Oxygen uptake rates were measured using intermittent-flow respirometry. Dissolved oxygen concentration (DO, mg l−1) was measured using a FireSting Optical Oxygen Meter (PyroScience GmbH, Aachen, Germany) that corrects for temperature, barometric pressure and salinity. An oxygen probe was placed inside the overflow outlets of individual respirometry chambers (24.0 cm diameter, 70.0 cm long, 32.0 litres), and a single temperature probe was placed in the water bath. Probes were calibrated to 100% air saturation before each trial, and to 0% using sodium sulphite as needed (Rummer et al., 2016). For each trial, up to four chambers – each containing one shark – were placed in a water bath set to the respective acclimation temperatures (i.e. 28°C or 31°C). Chambers were completely opaque except for a 5×10 cm window on the top of chambers; sharks could not see each other, and tanks were covered with 60% shade cloth to minimize external disturbances. Recirculating pumps (2500 litres h−1; Eheim GmbH & Co. KG, Deizisau, Germany) continuously recirculated water within individual chambers, and flush pumps intermittently flushed oxygenated water from the water bath into each chamber. A single recirculating pump and flush pump were connected to each chamber. Measurement phases (i.e. when flush pumps are disabled) were 5 min long and flush phases (i.e. when flush pumps are enabled) were 7 min long. Determinations of ṀO2 were made during measurement phases. The intermittent cycling of measurement and flush phases was automated with a custom-built data acquisition system and software (National Instruments, Austin, TX, USA), yielding 120 determinations over 24 h. Sharks were weighed immediately upon removal from respirometry chambers. Background ṀO2 was measured in empty chambers before and after testing animals (Rummer et al., 2016).
Following respirometry, sharks were fed (i.e. 5% of their body mass in fresh tuna, Thunnus spp., every other day) over 4 days before undergoing a hypoxia tolerance test. Hypoxia tolerance was assessed using a modified loss-of-equilibrium test (Wood, 2018). Individual sharks were transferred from holding tanks to a 100 litre, 1 m diameter, circular pool with an aquarium pump for continuous mixing. Sharks were tested at their acclimation temperature and were habituated to the pool for 5 min prior to testing. Oxygen saturation (%) of the water was monitored with a FireSting Optical Oxygen Meter with a fibre-optic probe and temperature probe attached to the wall of the pool. At the beginning of the test, oxygen saturation in the pool was reduced using nitrogen gas at a rate of 6.2±0.8% min−1 (Jung et al., 2019). Traditional endpoints (loss of equilibrium or righting response, cessation of ventilation, aquatic surface respiration) could not be identified for C. melanopterus, and death was not an acceptable endpoint for a protected species. Only the onset of spasms (OS), which was defined as any rapid convulsion originating from the trunk of the animal, was determined to be a reliable and non-lethal endpoint (Lutterschmidt and Hutchison, 1997a). The oxygen saturation at OS was recorded as an individual's critical saturation minimum (CSmin) that is likely intermediate of the hypoxia tolerance metrics, critical oxygen threshold (i.e. Pcrit) and incipient lethal oxygen threshold (Zhang et al., 2018). Sharks were immediately returned to their holding tanks after achieving OS without any apparent effects. Recovery from this test was assumed to occur in under 48 h because previous data suggest that fish acclimated to normoxia and then acutely exposed to hypoxia (i.e. 1–12 h at ∼10% air saturation) require approximately 5 h to recover (Borowiec et al., 2018; Svendsen et al., 2012). Further, data from our group suggests that C. melanopterus require up to 9 h to recover from gill-net capture – a technique that impedes ventilation – supplemented with air exposure (Bouyoucos et al., 2018). Sharks accepted food within hours of the hypoxia tolerance test.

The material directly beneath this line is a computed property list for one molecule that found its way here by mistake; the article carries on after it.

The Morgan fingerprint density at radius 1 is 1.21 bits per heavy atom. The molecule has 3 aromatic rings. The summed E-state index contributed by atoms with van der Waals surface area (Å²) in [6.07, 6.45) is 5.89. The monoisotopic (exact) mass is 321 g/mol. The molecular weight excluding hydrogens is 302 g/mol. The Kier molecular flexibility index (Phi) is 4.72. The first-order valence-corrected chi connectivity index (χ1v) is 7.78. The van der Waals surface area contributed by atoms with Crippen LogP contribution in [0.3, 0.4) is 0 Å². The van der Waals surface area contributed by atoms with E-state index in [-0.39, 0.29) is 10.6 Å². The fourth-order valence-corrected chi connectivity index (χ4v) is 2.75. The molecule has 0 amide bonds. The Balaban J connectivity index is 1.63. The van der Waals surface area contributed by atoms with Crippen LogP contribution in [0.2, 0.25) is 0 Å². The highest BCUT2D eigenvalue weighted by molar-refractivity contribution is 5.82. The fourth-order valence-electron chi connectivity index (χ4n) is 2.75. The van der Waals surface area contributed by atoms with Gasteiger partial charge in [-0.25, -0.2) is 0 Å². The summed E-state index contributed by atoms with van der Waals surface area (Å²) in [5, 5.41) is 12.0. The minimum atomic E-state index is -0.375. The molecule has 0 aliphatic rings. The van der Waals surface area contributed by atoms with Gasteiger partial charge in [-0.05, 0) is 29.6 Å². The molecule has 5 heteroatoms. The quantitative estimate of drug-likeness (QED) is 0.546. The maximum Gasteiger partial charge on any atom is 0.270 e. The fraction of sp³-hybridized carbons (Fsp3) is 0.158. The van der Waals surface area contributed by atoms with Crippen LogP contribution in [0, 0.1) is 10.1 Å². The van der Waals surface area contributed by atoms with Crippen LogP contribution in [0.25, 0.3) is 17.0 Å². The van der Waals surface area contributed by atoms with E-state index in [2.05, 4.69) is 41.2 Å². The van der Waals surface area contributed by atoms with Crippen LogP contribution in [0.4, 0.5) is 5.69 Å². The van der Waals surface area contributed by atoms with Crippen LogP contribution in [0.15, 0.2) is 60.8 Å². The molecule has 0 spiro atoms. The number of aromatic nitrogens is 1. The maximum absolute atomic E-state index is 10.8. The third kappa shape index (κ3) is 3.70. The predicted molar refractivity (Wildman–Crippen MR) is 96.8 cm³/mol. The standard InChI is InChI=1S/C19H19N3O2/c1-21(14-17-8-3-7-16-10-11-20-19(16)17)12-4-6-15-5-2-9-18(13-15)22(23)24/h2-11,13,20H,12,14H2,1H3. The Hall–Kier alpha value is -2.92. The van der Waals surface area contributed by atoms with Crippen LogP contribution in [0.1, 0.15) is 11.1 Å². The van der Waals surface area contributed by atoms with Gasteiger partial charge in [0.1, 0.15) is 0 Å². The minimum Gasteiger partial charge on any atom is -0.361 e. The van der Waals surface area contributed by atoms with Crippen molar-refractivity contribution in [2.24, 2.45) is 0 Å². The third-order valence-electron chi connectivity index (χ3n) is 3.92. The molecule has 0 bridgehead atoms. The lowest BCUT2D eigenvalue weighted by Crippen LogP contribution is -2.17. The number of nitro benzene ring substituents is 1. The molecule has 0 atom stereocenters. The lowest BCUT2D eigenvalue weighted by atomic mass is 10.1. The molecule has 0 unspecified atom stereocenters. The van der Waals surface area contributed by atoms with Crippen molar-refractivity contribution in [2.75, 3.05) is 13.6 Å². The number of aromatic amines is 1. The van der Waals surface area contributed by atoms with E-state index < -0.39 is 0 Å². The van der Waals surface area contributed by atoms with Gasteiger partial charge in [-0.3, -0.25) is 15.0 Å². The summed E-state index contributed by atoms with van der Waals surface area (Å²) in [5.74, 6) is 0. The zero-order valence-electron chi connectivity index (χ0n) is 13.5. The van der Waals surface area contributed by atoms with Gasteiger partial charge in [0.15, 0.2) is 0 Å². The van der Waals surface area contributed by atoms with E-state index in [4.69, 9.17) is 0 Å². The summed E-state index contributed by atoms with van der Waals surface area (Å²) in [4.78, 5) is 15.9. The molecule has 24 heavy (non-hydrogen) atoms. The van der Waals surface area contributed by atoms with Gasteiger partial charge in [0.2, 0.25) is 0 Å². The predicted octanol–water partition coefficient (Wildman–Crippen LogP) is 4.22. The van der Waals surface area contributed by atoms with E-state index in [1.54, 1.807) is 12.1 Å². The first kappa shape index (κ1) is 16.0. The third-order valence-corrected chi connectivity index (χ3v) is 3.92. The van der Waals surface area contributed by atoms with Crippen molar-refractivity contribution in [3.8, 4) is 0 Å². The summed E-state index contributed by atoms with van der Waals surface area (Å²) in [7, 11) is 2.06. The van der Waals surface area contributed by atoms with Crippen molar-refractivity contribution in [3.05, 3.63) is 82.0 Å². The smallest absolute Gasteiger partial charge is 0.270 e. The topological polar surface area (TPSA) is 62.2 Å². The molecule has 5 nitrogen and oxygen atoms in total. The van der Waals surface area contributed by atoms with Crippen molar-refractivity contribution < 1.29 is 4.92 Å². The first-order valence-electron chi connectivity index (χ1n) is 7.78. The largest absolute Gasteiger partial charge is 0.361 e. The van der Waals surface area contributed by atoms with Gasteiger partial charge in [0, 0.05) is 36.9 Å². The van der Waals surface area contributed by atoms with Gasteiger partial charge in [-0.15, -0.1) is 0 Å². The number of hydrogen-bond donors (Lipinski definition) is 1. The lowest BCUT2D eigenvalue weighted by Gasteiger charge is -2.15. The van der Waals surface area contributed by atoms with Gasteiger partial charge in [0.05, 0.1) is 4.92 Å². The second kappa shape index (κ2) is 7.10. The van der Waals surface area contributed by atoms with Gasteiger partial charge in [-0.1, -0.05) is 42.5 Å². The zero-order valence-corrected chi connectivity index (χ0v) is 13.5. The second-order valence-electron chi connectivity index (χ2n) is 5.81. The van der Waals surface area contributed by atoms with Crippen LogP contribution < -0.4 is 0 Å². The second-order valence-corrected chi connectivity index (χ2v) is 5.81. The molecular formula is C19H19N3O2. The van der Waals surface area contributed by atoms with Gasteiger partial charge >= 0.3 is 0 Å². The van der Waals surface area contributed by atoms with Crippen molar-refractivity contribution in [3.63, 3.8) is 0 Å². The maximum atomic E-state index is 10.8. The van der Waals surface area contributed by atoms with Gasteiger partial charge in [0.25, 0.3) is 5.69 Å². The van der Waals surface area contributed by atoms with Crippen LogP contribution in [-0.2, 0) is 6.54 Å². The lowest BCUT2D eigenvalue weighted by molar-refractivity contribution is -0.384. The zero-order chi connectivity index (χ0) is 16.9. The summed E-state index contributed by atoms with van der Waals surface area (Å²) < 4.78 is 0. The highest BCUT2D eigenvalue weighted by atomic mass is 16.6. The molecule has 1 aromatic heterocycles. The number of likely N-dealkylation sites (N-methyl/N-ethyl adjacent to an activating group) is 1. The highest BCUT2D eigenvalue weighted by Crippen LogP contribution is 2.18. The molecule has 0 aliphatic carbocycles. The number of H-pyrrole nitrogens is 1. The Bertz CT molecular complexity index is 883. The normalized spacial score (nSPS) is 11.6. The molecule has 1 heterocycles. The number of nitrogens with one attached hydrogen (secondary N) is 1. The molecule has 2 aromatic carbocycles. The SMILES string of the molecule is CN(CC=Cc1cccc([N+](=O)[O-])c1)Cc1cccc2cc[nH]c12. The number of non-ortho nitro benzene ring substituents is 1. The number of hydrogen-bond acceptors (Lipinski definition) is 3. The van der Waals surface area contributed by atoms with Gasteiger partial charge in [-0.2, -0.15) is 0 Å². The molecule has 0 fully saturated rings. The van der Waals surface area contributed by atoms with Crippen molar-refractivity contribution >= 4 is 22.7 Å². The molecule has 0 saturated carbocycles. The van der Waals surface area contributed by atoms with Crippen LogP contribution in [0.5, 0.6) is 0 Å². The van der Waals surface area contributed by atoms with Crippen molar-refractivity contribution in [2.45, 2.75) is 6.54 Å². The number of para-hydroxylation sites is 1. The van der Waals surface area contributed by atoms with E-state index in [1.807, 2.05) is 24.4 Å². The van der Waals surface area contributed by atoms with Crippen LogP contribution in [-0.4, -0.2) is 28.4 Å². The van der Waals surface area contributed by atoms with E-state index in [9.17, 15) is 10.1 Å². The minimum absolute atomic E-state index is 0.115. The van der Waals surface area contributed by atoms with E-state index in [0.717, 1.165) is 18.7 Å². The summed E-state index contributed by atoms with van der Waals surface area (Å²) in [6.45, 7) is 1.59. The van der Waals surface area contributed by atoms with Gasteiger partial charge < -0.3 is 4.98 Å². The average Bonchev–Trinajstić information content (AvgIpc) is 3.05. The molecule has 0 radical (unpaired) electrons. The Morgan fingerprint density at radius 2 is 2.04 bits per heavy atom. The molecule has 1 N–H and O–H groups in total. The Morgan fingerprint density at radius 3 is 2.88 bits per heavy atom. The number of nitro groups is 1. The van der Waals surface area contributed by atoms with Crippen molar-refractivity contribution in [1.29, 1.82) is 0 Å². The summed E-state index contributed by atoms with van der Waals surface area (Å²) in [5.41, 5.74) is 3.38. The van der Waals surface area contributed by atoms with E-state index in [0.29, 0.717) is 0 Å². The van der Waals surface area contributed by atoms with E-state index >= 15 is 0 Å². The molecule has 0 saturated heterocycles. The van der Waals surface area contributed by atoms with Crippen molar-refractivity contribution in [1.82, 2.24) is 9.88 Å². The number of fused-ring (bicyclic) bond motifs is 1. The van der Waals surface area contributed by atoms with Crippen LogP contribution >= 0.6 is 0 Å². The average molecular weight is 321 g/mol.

Thermal tolerance was assessed 48 h after quantifying hypoxia tolerance in the same sharks. The experimental setup was identical, except the pool was continuously aerated to achieve >80% air saturation. After a 5-min habituation period, water temperature was increased at a consistent rate of 0.28±0.01°C min−1 by the addition of ∼70°C water from a tap at the periphery of the pool (Zhang et al., 2018). This heating rate is comparable to that used in other studies of sharks and rays (Dabruzzi et al., 2013; Fangue and Bennett, 2003; Gervais et al., 2018); however, heating rates of ∼0.1°C h−1 have been suggested for larger fish to allow for core body temperature to change at the same rate (Messmer et al., 2017). The water temperature at which sharks exhibited OS was recorded as an individual's CTmax (Lutterschmidt and Hutchison, 1997a,b). TSM was calculated as CTmax minus acclimation temperature (Sandblom et al., 2016). Sharks were immediately transferred to their holding tanks after reaching CTmax without any apparent effects.
Oxygen transport properties
We characterised in vitro temperature and pH sensitivity of whole-blood Hb–O2 affinity of a subset of wild-caught, non-acclimated sharks (n=6, five females and one male; 1.10±0.14 kg) to estimate thermal dependence of oxygen binding in situ. Whole-blood Hb–O2 affinity was estimated in vitro at ecologically relevant assay temperatures (25, 30 and 35°C; Bouyoucos et al., 2018) and physiologically relevant CO2 tensions (0.25 and 1.00%; Harter et al., 2015). Water temperatures at capture sites of these sharks during the week prior to their capture was 27.1±0.2°C. Sharks were sampled within 1–3 days of their arrival at the CRIOBE at 26.4±0.1°C. Blood (5.5±0.7 ml) was drawn in less than 1 min from each shark from the caudal vasculature using 23-gauge, heparin-washed needles into 10 ml syringes. Samples were flown on ice by researchers from Tahiti (French Polynesia) to Vancouver (Canada) within 24 h of collection. Blood was then refrigerated and subsequently analysed at the University of British Columbia within 4–5 days of collection.